Peutz-Jeghers syndrome is an autosomal dominant genetic disease, characterized hamartomatous gastrointestinal polyps and pigmentation of melanin around the mouth, eyes, nostrils, oral mucosa, fingers and other parts of the body. The disease usually manifests in early childhood with pigmentation or polyposis, such as bowel obstruction and/or bleeding. Compared with the general population, patients have an increased risk of various intestinal and extra-intestinal malignancies, including breast, pancreatic, ovarian, testicular and cervical cancer. For example, the risk of gastrointestinal cancer is ~4 times higher, while the risk for breast cancer is ~6 times higher. Approximately 75% of cases are familial (prior family history), while the remaining cases appear to be sporadic. Women also have an increased risk of developing benign ovarian neoplasms and malignant adenoma of the cervix, a rare aggressive tumor. Less often, males may develop Sertoli cell tumors of the of the testes and gynecomastia.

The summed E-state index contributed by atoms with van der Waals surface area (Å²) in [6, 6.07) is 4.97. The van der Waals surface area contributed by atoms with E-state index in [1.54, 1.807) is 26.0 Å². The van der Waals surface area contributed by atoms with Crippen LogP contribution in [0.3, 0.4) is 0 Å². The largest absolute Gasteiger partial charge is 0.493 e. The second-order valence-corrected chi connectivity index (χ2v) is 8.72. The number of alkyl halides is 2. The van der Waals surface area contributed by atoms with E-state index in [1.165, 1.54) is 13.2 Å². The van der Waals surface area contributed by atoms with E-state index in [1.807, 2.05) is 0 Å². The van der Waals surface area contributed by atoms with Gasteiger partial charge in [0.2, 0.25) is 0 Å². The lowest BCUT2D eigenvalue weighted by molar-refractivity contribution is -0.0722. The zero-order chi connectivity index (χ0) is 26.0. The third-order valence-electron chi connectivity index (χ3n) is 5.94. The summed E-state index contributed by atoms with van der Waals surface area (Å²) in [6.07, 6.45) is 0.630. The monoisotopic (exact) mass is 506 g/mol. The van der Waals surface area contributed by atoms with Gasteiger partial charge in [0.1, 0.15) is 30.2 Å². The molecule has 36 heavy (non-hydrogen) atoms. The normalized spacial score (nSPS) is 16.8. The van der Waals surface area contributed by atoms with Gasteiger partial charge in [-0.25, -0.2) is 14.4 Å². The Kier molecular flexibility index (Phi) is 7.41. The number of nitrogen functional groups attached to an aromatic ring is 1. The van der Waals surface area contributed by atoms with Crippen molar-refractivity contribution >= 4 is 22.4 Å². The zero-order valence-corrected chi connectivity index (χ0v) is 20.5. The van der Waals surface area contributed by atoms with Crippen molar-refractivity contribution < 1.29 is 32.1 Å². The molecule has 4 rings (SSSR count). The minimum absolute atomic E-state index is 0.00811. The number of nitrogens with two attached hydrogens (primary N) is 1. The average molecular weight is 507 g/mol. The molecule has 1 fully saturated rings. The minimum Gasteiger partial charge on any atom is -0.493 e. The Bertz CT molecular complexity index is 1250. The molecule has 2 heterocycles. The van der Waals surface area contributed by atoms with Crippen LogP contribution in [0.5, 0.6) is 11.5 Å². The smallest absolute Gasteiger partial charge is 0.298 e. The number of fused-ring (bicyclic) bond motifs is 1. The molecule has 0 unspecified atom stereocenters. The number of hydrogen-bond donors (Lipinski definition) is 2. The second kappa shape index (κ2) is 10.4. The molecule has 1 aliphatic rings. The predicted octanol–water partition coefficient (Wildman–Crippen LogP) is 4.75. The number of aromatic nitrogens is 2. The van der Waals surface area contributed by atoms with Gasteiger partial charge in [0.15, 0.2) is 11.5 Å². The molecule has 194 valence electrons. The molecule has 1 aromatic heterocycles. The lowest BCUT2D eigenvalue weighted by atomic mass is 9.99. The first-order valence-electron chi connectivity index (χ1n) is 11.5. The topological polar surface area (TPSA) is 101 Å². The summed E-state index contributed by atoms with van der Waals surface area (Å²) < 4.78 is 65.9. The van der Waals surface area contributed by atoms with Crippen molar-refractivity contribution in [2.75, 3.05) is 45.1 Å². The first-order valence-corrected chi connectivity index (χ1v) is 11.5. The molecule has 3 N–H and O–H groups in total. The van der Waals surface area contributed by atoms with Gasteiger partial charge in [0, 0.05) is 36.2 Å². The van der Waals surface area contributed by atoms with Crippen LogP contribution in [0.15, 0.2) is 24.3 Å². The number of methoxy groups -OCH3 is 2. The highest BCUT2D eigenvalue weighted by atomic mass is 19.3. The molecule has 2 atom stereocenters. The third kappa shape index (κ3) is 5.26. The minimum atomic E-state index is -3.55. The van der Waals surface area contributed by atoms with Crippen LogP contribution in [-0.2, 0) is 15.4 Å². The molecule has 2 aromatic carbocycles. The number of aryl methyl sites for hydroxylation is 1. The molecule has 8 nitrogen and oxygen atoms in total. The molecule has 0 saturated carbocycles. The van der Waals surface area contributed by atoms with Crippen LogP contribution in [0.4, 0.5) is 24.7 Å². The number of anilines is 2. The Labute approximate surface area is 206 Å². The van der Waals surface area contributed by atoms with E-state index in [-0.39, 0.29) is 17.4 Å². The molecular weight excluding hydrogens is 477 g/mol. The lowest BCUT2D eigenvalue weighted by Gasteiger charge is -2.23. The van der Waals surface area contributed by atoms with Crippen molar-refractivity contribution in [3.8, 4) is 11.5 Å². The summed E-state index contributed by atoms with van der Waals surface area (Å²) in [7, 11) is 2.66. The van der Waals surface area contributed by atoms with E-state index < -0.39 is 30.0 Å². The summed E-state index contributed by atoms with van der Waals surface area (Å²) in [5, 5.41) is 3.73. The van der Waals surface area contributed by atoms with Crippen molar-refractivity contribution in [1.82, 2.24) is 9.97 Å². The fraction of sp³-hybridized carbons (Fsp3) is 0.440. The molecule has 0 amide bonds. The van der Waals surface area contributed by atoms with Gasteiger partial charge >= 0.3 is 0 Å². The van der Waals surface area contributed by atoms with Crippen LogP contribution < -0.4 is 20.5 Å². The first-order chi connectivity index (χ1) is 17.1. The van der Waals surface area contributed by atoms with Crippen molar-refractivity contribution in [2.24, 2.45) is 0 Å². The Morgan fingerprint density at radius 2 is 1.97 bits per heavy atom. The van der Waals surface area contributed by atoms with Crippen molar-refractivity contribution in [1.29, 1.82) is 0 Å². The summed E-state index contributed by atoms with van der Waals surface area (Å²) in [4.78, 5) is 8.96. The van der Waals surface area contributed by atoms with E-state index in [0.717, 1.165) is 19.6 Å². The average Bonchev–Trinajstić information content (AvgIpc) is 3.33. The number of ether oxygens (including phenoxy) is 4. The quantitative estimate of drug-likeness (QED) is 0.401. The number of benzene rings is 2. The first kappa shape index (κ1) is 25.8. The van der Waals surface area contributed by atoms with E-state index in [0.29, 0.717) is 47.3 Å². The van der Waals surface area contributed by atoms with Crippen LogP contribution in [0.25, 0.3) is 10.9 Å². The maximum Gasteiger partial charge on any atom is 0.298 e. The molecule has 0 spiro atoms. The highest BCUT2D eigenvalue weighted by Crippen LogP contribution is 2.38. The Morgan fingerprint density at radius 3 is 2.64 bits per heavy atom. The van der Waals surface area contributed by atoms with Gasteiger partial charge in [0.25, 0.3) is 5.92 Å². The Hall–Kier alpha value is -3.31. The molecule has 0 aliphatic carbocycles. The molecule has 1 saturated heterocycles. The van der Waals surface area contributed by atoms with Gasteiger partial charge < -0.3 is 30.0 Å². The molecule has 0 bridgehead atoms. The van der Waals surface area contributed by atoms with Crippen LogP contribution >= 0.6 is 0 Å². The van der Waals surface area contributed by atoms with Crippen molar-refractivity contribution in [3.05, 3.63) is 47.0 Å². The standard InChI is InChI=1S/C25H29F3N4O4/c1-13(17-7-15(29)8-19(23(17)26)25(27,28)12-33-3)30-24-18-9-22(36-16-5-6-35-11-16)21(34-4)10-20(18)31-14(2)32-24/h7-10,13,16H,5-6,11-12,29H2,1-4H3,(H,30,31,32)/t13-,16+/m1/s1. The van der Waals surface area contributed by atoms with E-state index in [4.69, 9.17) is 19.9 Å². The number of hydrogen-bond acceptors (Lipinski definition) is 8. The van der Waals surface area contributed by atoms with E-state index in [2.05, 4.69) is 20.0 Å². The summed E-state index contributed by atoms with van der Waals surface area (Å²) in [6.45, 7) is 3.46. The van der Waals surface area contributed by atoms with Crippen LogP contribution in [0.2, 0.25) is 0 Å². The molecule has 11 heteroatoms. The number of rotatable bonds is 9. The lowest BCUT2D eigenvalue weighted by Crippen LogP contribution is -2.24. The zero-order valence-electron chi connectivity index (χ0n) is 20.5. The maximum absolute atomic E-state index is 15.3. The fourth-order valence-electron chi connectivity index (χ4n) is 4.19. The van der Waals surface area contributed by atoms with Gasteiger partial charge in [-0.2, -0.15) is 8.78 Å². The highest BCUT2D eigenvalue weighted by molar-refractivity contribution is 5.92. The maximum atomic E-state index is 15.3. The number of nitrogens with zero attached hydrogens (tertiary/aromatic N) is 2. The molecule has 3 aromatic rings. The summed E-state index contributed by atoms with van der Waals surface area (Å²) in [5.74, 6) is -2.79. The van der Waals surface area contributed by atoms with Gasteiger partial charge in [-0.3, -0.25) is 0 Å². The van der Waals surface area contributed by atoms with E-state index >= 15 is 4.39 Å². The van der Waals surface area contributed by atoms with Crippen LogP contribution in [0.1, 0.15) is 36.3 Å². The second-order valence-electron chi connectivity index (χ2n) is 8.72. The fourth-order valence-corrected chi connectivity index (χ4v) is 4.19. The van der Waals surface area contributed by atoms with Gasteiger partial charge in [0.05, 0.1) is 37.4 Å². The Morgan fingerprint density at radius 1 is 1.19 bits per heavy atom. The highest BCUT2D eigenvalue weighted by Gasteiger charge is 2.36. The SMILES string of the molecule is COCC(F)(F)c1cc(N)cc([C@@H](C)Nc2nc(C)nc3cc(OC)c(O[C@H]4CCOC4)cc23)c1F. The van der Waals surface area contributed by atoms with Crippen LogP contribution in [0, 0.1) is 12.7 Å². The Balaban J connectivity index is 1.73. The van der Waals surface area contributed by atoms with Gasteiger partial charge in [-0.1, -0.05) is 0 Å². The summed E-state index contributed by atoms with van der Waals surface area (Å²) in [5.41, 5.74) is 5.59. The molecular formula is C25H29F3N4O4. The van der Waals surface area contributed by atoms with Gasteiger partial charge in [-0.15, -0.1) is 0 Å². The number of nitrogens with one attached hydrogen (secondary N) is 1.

Peutz-Jeghers syndrome – STK11 gene
The syndrome is caused by mutations in the tumor suppressor gene STK11, which encodes a serine/threonine kinase, which inhibits cell proliferation. To date, more than 100 different pathogenic mutations throughout the STK11 gene have been reported, while extensive deletions of the STK11 gene are also known to occur.
InterGenetics performs DNA sequence analysis, via Next Generation Sequencing (NGS) on a Genome Analyzer – Ion Proton platform, of all exons and intron-exon junctions/splice sites of the STK11 gene, as well as deletion/duplication analysis through MLPA (non-detectable by DNA sequencing), allowing us to detect >98% of all pathogenic mutations of the gene.